( UN ) - The United Nations High Commissioner for Refugees (UNHCR) is seeking urgent clarification from Turkish authorities on reports that over 100 Iraqis - some of whom may have been seeking asylum - have been forcibly returned to their country this week.
Considering the current situation in Iraq, UNHCR said it is extremely concerned for the safety of the 135 individuals, on whose whereabouts there is no information currently available.
Last December, UNHCR issued an advisory recommending that countries should not forcibly return any Iraqi from the centre or south of the country until there was a substantial improvement in security and human rights in the country. The agency also advised against returns to the three northern governorates of people not originating from there.
The 135 were apprehended in Urla, near the city of Izmir, earlier this month as part of a larger group of some 500 people - most of them Iraqis, Palestinians, Sri Lankans and Afghans - who were about to depart Turkey irregularly.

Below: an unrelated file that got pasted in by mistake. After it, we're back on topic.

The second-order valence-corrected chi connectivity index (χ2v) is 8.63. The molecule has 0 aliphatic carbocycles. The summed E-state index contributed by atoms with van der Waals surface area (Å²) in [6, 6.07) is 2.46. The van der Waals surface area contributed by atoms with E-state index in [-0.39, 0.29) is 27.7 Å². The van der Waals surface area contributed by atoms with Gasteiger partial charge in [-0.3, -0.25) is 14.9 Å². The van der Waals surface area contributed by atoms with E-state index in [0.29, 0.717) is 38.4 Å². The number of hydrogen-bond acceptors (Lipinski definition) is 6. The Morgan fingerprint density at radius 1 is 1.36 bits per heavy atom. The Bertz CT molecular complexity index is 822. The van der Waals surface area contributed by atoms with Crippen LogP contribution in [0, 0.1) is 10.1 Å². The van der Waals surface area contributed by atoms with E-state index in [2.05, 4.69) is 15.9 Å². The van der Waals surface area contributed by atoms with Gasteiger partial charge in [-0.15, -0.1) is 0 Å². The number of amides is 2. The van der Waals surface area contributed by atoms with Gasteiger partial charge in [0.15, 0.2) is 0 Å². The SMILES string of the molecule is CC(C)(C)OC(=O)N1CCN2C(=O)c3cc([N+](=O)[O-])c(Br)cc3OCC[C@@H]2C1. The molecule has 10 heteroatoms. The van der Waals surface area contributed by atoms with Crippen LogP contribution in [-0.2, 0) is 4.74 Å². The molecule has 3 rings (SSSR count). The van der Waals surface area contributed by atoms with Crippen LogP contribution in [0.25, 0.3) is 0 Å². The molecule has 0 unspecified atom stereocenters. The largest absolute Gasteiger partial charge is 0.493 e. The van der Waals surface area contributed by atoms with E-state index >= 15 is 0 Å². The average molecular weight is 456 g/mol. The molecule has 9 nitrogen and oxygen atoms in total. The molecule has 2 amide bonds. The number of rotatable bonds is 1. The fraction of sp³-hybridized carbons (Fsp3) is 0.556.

UNHCR said that it understood that some of those deported had made an asylum claim. "If this is confirmed, the deportations would be a clear violation of the principle of non-refoulement, under which no refugee or asylum seeker whose case has not yet been properly assessed, can be forcibly returned to a country where their life or liberty may be at risk," the agency said in a statement.
"Refoulement is explicitly prohibited by the 1951 UN Refugee Convention and it is also contrary to international customary law," it added.
UNHCR is seeking urgent clarification from the Government of Turkey on the events surrounding the deportation, and further information on the fate of the deportees. It also seeks assurances that in the future, those needing international protection will be treated in full respect of Turkey's international and national legal obligations.
At the same time, UNHCR requested that Turkey admit into the asylum procedure the claims of those in the remaining group who expressed fear to return to their country of origin.
The agency said it was pleased that Turkey has agreed to conduct a joint screening exercise with UNHCR to identify those in the group who wish to apply for asylum.
Last December, UNHCR issued an advisory on the international protection needs of Iraqis outside their country, which was shared with the Turkish Foreign Ministry. The agency noted the overall situation in Iraq was characterized by "generalized violence in which massive, targeted violations of human rights are prevalent."